It’s a decent price compared to the competition, too. The Dell XPS Desktop with a similar configuration comes in at $1,450, for example. As is always the case, you’ll get better bang for your buck by building your own PC, but the Omen 40L is a compelling midrange option for PC gamers who don’t want to get their hands dirty.

Build quality and design

Jacob Roach / Digital Trends

HP knows how to design a gaming desktop. The Omen design we saw a few years back with the Omen 45L remains today in the form of a sleek black exterior, a tempered glass side panel and front, and RGB rings around the fans that wash the interior in white light by default. It’s a great balance of gaming flair and thoughtful execution. You’ll never mistake this for anything other than a gaming PC, but it’s also never shoving a rainbow down your throat.

It’s not just the exterior design, either. Going inside the Omen 40L, it feels like a custom-built PC, and sometimes even better. For starters, getting into the case is completely tool-less. Buttons on the top of the case pop off the side panels, and you can snap off the front and top panels with ease. HP includes markings  on the case itself, so you don’t have to fish out the manual to see how to remove the dust filter correctly.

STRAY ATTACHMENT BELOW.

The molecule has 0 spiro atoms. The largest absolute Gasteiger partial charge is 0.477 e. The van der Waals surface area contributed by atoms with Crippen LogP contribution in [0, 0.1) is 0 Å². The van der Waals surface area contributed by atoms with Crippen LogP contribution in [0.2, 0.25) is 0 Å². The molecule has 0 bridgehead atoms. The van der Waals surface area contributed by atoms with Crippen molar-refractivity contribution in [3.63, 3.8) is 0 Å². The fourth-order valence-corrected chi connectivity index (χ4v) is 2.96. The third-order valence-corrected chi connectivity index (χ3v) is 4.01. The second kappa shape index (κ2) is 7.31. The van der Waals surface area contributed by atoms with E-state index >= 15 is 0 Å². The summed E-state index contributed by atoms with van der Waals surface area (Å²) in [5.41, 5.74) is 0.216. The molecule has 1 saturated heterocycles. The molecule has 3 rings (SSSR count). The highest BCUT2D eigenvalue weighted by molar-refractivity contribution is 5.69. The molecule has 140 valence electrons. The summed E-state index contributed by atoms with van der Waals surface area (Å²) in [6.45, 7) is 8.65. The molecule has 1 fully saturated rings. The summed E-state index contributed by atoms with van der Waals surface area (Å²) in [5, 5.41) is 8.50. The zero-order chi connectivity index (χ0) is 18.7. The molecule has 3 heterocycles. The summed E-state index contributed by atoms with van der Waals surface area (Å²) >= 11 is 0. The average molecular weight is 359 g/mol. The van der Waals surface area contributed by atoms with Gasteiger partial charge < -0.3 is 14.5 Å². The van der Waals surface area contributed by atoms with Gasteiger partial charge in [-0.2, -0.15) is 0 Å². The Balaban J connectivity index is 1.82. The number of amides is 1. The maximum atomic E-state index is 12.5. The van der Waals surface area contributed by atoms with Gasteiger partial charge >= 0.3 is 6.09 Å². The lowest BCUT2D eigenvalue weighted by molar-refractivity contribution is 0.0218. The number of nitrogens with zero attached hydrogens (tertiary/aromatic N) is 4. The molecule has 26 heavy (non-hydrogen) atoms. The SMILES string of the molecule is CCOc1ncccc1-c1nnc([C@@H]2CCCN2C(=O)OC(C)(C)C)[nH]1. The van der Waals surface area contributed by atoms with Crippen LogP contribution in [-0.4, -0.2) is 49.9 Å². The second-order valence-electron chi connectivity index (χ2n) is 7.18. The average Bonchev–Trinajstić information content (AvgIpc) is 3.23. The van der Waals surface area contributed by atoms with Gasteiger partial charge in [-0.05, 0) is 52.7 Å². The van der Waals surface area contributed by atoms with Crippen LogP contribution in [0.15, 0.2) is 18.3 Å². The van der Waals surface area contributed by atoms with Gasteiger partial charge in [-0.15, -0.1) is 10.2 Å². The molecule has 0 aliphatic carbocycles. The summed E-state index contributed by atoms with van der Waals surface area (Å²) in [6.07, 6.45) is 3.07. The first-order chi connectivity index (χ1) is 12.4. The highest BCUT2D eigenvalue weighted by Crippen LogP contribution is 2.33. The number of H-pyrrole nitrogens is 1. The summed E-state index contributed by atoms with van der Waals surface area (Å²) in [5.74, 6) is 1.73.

Speaking of which, there’s a removable dust filter at the front of the case, which is key for keeping the internals clean. A second magnetic dust filter covers the power supply fan on the bottom of the case. There’s als room for additional fans. There’s a spare slot for a 120mm fan upfront, as well as two at the top of the case. Even better, the fan hub HP uses has spare connections available, so you can reasonably make these upgrades.

Jacob Roach / Digital Trends

Around the back, you also have four slots for additional drives, and HP includes additional SATA power connectors if you want to expand your storage in the future. The power supply isn’t modular, but at least you can make some small upgrades like storage without reconfiguring the entire machine.

Cable management inside the case isn’t the best. I don’t care much about how things look behind the motherboard tray, but the Omen 40L is a bit messy in the main chamber. Like a lot of prebuilt PCs, the Omen 40L doesn’t have great cable routing options, leaving dangling cables in the main chamber where you can see them. One particularly bad example is the exhaust fan, which has a cable stretched across the top of the motherboard.

Jacob Roach / Digital Trends

Upon unboxing the PC, you’ll find that HP doesn’t include a ton of protection. The foam is fine, but there’s nothing inside the case outside of a plastic GPU bracket to protect the components. My review sample arrived without issues, but make sure to give your PC a through physical inspection before powering it on to see if anything was damaged in transit.